The deep uncertainty over the future of Apple Computer has not affected the market for Mac clones, Apple's chip partner Motorola said today.
Indeed, Motorola and the OEM partners for its own machines, are set to gain 11 per cent of the total PC market worldwide, claimed Samer Roumieh, vice president for the Emea region of the Motorola Computer Group.
The company, which uses Principal to sell its Supermax clone products in the UK, sold 56,000 of its newer Starmax machines worldwide between launching the box last year and the end of January, claimed Roumieh. That gave it an 11.2 per cent market share in January, he said.
He added: "We're decoupling the hardware and the software and our discussions with Apple are continuing. On Apple Macs we have a two-pronged approach with our own machines and with OEMs." He said the Mac clone market was expanding. Apple's decision not to charge clonemakers for each individual licence and machine had helped maintain the market, he agreed.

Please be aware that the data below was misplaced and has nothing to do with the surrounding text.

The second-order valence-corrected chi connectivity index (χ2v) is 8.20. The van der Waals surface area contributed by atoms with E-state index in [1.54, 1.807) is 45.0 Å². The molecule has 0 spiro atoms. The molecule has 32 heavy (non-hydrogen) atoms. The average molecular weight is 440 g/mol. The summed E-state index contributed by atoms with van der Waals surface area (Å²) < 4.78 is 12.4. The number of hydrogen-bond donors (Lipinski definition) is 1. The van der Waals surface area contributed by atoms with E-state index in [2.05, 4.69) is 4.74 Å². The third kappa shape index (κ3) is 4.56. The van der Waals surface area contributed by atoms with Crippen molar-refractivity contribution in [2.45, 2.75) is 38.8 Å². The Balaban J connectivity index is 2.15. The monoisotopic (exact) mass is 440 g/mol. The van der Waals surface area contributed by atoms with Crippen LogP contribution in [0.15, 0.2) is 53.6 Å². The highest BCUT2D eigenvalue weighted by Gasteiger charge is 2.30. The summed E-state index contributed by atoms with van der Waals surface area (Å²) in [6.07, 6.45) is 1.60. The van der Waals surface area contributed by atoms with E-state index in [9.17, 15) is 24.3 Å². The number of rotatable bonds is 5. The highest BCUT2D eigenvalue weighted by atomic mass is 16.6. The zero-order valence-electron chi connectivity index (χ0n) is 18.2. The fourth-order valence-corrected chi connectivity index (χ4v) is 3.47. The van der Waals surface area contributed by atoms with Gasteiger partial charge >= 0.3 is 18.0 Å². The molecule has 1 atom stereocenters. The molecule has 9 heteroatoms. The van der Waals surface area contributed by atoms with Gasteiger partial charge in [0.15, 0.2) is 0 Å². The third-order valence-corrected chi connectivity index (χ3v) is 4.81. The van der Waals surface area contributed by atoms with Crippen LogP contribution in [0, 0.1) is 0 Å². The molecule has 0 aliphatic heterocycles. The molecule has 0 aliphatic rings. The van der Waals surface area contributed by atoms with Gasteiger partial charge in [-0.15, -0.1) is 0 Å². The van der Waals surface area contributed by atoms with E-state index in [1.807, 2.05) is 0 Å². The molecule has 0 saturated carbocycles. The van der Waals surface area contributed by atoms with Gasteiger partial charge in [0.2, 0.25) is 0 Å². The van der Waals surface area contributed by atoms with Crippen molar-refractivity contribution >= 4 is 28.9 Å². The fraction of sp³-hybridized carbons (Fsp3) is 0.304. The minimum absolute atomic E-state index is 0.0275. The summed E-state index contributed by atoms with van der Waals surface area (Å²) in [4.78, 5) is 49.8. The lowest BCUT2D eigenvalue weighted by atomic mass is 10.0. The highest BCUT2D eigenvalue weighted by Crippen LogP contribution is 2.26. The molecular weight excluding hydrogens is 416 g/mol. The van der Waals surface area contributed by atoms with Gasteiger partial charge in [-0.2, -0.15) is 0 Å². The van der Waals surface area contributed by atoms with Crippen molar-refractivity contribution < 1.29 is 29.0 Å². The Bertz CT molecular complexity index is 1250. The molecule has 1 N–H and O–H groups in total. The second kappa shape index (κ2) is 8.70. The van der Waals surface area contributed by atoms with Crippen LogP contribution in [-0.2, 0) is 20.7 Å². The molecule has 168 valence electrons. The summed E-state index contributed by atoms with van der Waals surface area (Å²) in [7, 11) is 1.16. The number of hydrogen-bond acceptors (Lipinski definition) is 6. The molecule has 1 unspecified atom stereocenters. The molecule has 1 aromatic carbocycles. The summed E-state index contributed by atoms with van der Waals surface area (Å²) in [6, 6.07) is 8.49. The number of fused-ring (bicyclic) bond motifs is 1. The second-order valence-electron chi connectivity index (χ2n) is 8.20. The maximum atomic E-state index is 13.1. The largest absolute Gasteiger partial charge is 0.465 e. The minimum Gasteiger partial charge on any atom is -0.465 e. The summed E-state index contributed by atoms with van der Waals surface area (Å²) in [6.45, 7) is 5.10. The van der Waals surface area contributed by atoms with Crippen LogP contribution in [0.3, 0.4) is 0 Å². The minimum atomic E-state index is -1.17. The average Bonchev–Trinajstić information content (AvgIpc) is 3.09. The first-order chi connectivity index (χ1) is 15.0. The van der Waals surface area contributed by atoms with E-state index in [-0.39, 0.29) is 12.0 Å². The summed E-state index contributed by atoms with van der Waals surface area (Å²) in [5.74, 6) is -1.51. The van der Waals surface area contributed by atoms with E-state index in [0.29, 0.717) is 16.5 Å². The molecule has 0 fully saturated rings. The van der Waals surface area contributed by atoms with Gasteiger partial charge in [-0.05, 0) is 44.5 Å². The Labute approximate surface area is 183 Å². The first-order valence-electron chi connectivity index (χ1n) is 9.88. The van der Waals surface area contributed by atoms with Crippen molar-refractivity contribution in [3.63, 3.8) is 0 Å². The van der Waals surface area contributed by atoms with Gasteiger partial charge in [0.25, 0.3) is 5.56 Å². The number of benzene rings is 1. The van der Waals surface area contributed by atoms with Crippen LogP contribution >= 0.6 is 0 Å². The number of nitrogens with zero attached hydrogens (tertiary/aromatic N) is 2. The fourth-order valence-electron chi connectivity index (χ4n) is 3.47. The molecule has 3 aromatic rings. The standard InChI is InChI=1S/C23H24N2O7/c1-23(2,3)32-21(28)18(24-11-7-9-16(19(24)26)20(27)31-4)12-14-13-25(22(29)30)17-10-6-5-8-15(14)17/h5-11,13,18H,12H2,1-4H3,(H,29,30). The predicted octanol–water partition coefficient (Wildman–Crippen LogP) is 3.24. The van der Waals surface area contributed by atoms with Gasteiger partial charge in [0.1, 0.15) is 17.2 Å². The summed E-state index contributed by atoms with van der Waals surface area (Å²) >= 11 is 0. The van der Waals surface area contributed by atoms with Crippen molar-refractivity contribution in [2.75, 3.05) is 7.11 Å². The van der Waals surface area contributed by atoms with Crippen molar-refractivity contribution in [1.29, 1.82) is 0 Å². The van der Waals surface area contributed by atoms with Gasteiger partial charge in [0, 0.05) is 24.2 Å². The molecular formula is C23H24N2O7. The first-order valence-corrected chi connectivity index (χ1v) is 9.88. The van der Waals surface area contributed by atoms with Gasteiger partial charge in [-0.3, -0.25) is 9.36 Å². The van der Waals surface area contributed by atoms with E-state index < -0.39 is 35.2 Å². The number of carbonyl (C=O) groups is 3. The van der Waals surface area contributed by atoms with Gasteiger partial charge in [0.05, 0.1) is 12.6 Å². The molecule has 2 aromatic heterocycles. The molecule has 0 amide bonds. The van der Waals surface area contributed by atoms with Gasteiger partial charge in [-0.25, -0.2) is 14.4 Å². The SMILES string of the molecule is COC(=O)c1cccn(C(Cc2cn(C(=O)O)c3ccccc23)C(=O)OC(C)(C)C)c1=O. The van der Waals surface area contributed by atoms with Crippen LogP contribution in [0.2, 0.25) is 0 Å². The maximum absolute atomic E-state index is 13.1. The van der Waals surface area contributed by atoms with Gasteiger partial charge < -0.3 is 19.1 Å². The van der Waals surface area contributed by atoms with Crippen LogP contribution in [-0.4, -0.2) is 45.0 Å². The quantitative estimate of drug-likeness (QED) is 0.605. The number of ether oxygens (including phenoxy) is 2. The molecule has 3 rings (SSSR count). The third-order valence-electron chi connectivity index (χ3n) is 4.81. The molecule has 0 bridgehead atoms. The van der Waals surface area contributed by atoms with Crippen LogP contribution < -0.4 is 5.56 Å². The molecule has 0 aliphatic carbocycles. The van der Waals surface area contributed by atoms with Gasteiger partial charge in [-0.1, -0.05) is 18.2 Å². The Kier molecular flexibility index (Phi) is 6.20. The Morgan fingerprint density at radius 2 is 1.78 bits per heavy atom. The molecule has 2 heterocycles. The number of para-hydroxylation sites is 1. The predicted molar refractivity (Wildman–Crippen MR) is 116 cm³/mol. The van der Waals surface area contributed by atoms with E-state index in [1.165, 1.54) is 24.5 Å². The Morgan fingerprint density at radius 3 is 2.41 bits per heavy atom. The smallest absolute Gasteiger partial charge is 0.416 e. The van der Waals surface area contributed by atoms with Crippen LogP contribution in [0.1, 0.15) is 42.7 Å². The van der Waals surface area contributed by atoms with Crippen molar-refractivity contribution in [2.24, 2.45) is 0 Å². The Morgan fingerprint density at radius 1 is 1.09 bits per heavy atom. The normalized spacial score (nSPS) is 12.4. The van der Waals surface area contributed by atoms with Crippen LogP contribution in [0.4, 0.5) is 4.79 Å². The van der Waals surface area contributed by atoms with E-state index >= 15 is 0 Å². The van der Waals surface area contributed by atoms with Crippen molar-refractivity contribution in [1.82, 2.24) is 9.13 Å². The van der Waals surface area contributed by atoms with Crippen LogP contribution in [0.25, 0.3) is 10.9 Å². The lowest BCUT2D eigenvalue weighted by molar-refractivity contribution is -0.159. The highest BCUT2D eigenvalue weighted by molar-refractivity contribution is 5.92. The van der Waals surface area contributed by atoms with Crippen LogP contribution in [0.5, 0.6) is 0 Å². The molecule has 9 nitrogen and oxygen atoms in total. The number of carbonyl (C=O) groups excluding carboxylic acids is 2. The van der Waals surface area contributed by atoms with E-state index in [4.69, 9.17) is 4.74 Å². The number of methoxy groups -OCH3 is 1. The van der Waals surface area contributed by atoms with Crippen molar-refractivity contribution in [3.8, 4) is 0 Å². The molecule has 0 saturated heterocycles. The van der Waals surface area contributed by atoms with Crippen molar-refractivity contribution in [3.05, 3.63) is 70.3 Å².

"The delta between Apple machines and clones does not exist any more," he said. "We've just released a machine for under $3,000 which shows the delta has disappeared."
The Motorola Computer Group was forced to transfer its indirect partners to Bull at the end of last year but Motorola still continued to sell machines with branded AIX from IBM on them, he said.
IBM is a Motorola partner and he was unable to comment about 64-bit AIX. "You will have to talk to IBM about that," he said. But Motorola would continue to work with its partners to produce faster processors and would not run other flavours of Unix on its machines, Roumieh said.
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